Apollo 11 memorabilia

Eugene Ray Jr., holds a photograph of his father, the late Eugene Ray Sr., and a model of the Apollo 11 capsule that carried the Apollo 11 astronauts to the moon in 1969. The elder Ray was a manager for space flight support operations and tracked the capsule on radar from the island of Antigua. With Eugene Ray Jr., is his wife, Bonnie Ray, a librarian at Purcell Public Library.

In the heyday of the United States’ race to the moon, Eugene Ray Sr., was a contractor working for NASA as a  manager of flight support operations.

From island locations around the globe, he tracked manned space missions on radar.

And so in July 1969 when the Apollo 11 astronauts lifted off from the Kennedy Space Center at Cape Canaveral was stationed on the island of Antigua in the Caribbean.

That historic mission landed astronauts Neil Armstrong and Buzz Aldrin on the moon’s surface in the Sea of Tranquility on July 20, 1969.

Both men walked on the moon with Armstrong exiting the Apollo Lunar Module Eagle first.

The event was televised live around the world and millions of earthbound watchers listened to Armstrong’s words, “one small step for [a] man; one giant leap for mankind.”

Although his father played a key role in the mission, 9-year-old Eugene Ray Jr., wasn’t among those watching that night.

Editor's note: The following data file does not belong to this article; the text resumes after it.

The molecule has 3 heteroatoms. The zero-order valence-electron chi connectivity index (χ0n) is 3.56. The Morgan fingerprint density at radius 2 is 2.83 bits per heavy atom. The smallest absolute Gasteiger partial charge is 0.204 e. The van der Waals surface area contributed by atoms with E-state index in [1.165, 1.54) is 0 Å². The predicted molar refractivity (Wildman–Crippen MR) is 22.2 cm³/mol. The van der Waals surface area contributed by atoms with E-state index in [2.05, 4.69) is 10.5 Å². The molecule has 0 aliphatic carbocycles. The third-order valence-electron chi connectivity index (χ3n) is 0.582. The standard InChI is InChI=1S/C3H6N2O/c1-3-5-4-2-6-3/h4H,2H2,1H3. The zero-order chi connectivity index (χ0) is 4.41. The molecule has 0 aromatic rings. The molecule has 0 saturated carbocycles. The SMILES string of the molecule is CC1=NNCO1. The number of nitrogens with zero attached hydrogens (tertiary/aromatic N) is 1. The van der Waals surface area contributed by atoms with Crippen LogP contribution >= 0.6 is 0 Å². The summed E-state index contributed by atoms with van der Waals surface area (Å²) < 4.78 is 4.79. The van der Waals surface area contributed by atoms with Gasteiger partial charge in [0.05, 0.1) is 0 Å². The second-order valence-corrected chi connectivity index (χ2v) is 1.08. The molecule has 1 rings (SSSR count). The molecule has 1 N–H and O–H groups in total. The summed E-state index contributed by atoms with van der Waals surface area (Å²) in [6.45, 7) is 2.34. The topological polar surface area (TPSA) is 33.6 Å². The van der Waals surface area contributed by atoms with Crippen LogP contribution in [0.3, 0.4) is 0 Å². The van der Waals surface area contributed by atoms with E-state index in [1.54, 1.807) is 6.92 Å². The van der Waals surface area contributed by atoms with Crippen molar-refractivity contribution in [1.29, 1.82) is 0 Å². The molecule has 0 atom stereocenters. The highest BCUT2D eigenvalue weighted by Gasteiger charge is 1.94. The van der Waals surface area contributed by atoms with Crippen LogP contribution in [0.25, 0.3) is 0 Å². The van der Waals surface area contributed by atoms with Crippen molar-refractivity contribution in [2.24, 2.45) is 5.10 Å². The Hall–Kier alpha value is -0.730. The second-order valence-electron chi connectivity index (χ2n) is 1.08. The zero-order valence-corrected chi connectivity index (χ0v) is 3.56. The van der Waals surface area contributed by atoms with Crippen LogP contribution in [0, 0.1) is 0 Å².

The reason? There was no television reception on Antigua.

The younger Ray is now 59 and has honored his late father with a display of  Apollo 11 memorabilia at Purcell Public Library.

Ray’s wife is Bonnie Ray, a librarian here.

Ray said his father had worked for NASA “quite some time,” but his employer’s contract wasn’t renewed after the Apollo 11 mission.

He returned to the States and began a job search.

By the time NASA offered him his old job back, he had started work for Digital, developing tests of the firm’s equipment.

Ray said his father was in the Signal Corps in the Army and utilized his Army training while working for NASA. 

“He never went to college,” Ray said. “If he had, he probably would have been an electrical engineer. He was very smart.”

Ray said his father died in October 2017.

Included in the library display are models of the command module capsule, Columbia, and Eagle.

There is also a Neil Armstrong autograph which belongs to Joe Bob Dawson.

Bonnie Ray said Dawson acquired the autograph after reading a book at the library which listed famous people who would give autographs if you wrote to them.

The items will remain on display through July.

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